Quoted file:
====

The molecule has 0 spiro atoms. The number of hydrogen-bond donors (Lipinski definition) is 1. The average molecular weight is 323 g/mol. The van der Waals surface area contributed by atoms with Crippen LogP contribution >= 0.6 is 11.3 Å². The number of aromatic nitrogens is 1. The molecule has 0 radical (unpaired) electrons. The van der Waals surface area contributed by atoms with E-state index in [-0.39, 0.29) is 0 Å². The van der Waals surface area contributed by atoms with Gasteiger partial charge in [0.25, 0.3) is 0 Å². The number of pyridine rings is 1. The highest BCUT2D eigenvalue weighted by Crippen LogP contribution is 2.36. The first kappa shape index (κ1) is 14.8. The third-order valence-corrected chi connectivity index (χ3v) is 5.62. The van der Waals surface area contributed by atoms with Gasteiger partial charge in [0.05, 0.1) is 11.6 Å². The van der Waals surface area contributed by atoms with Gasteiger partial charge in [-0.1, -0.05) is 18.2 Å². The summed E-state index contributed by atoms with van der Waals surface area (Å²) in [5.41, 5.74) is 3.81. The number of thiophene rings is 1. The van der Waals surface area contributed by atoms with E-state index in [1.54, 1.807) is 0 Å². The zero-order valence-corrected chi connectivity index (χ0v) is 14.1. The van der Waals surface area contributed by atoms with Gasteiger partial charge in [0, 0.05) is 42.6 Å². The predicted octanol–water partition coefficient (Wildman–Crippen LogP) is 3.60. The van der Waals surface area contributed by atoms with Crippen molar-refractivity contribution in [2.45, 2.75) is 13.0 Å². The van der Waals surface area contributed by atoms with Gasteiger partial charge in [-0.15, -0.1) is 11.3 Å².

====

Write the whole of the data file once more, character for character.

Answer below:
The molecule has 0 spiro atoms. The number of hydrogen-bond donors (Lipinski definition) is 1. The average molecular weight is 323 g/mol. The van der Waals surface area contributed by atoms with Crippen LogP contribution >= 0.6 is 11.3 Å². The number of aromatic nitrogens is 1. The molecule has 0 radical (unpaired) electrons. The van der Waals surface area contributed by atoms with E-state index in [-0.39, 0.29) is 0 Å². The van der Waals surface area contributed by atoms with Gasteiger partial charge in [0.25, 0.3) is 0 Å². The number of pyridine rings is 1. The highest BCUT2D eigenvalue weighted by Crippen LogP contribution is 2.36. The first kappa shape index (κ1) is 14.8. The third-order valence-corrected chi connectivity index (χ3v) is 5.62. The van der Waals surface area contributed by atoms with Gasteiger partial charge in [0.05, 0.1) is 11.6 Å². The van der Waals surface area contributed by atoms with Gasteiger partial charge in [-0.1, -0.05) is 18.2 Å². The summed E-state index contributed by atoms with van der Waals surface area (Å²) in [5.41, 5.74) is 3.81. The number of thiophene rings is 1. The van der Waals surface area contributed by atoms with E-state index in [1.54, 1.807) is 0 Å². The zero-order valence-corrected chi connectivity index (χ0v) is 14.1. The van der Waals surface area contributed by atoms with Gasteiger partial charge in [0, 0.05) is 42.6 Å². The predicted octanol–water partition coefficient (Wildman–Crippen LogP) is 3.60. The van der Waals surface area contributed by atoms with Crippen molar-refractivity contribution in [2.45, 2.75) is 13.0 Å². The van der Waals surface area contributed by atoms with Gasteiger partial charge in [-0.15, -0.1) is 11.3 Å².